Meanwhile, the pandemic has severely impacted the employment and travel plans of many throughout the world, taking a toll on the financial outlook.
Some potential costs of having COVID-19 might involve:
According to the CDC, since September, hospitalization rates have increased among all age groups. As of mid-November, the number of hospitalized people was just under 223 per 100,000.
Typically, longer hospital stays lead to higher expenses. Also, intensive care, including the use of a ventilator or bi-level positive airway pressure machine, adds to the overall cost of treatment.
Lost wages or earnings
Various states have required nonessential or high-contact businesses to either close or reduce their hours of operation.
As a result, people receiving Medicare may lose their jobs or a portion of their wages. People in essential employment who get sick or have to self-isolate due to exposure may also lose income.
At present, Medicare does not refund lost earnings.
Each person must take steps to prevent the virus that causes COVID-19 from transmitting.
This is especially crucial for anyone in contact with older adults, who have a higher risk of COVID-19 complications than younger people.
As the CDC acknowledge, people with underlying health conditions — such as diabetes, heart disease, or chronic lung disease — also have a higher risk of these complications.
The CDC have issued the following guidelines to prevent SARS-CoV-2 from transmitting:
- Older adults and people with underlying health conditions should practice physical distancing and stay home as much as possible.
- Everyone should wash their hands frequently, especially after being out in public. It is best to use soap and warm water, and lather for at least 20 seconds.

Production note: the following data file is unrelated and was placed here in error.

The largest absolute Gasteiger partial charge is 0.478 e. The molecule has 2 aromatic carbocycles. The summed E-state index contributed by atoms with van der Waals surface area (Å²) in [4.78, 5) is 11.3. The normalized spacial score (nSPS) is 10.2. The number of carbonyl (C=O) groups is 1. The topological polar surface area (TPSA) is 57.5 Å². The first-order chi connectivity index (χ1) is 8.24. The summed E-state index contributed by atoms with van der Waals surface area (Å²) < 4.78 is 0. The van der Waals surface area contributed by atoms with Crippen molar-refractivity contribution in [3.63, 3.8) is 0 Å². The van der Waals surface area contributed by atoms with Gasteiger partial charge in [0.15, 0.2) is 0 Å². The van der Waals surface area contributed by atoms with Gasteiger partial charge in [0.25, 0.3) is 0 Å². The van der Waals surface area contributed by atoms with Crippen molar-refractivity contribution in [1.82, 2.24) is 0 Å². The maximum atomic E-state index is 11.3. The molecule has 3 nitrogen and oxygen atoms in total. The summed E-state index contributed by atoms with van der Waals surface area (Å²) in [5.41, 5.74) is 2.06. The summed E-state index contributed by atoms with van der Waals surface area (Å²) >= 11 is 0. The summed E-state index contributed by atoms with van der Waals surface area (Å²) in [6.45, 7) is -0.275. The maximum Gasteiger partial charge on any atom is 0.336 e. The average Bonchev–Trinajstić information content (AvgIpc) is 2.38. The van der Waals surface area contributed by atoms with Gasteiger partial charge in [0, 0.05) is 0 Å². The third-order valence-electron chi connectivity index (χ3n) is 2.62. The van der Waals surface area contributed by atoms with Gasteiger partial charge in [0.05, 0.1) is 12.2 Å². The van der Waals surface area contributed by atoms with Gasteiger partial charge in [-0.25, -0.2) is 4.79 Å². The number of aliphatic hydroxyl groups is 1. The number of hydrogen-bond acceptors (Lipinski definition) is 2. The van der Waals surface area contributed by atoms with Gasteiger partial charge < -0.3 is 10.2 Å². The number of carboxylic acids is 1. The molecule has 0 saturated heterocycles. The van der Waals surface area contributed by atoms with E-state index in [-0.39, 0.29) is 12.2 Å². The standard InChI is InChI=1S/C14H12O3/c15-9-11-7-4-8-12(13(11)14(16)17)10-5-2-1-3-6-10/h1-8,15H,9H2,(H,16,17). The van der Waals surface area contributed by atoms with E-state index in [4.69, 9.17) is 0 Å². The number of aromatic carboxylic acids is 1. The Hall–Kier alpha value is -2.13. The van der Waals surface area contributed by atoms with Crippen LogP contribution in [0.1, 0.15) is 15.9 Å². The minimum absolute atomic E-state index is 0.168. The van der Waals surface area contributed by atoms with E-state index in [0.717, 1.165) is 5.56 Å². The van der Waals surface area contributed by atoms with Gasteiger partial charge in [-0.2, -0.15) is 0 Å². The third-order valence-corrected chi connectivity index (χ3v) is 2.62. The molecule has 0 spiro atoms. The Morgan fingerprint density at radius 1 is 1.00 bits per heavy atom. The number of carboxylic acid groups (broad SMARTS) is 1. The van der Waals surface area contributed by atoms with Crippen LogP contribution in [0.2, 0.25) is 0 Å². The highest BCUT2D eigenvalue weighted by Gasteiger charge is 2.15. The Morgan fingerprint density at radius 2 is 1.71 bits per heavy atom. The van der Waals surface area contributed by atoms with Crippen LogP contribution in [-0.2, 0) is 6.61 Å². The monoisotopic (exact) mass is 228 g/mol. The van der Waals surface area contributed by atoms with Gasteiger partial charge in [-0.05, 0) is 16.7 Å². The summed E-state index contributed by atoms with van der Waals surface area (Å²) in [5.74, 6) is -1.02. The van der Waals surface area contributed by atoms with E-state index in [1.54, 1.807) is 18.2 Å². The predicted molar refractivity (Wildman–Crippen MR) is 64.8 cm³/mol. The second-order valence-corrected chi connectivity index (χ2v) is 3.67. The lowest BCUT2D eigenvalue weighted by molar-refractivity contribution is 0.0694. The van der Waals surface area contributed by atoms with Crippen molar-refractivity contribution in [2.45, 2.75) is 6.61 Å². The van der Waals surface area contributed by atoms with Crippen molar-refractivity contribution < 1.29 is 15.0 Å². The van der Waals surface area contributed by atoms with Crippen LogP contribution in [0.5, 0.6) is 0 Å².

- When soap and water are not available, use a hand sanitizer that contains at least 60% alcohol.
- Avoid touching the nose, eyes, and mouth.
- Clean and disinfect frequently touched surfaces, such as light switches, doorknobs, and faucets.
- Avoid physical contact with anyone who has symptoms.
- Clean cell phones frequently.
- Avoid touching shared public surfaces, such as handrails and door handles. When contact is necessary, protect the hand with a glove or tissue.
To prevent the spread of the virus, it is also vital to follow the recommendations and mandates of local health officials.
The COVID-19 pandemic is ongoing, but health authorities throughout the world continue to work hard to develop and deploy a safe and effective vaccine.
Medicare Part B covers coronavirus testing and some visits to a doctor, and Medicare Part A covers hospital stays for coronavirus treatment. Copayments and deductibles still apply for treatment.
Medicare is regularly monitoring its criteria and policies to respond to public health requirements.
Anyone with a Medicare Advantage plan should check with their plan provider about the most up-to-date information.
The information on this website may assist you in making personal decisions about insurance, but it is not intended to provide advice regarding the purchase or use of any insurance or insurance products. Healthline Media does not transact the business of insurance in any manner and is not licensed as an insurance company or producer in any U.S. jurisdiction. Healthline Media does not recommend or endorse any third parties that may transact the business of insurance.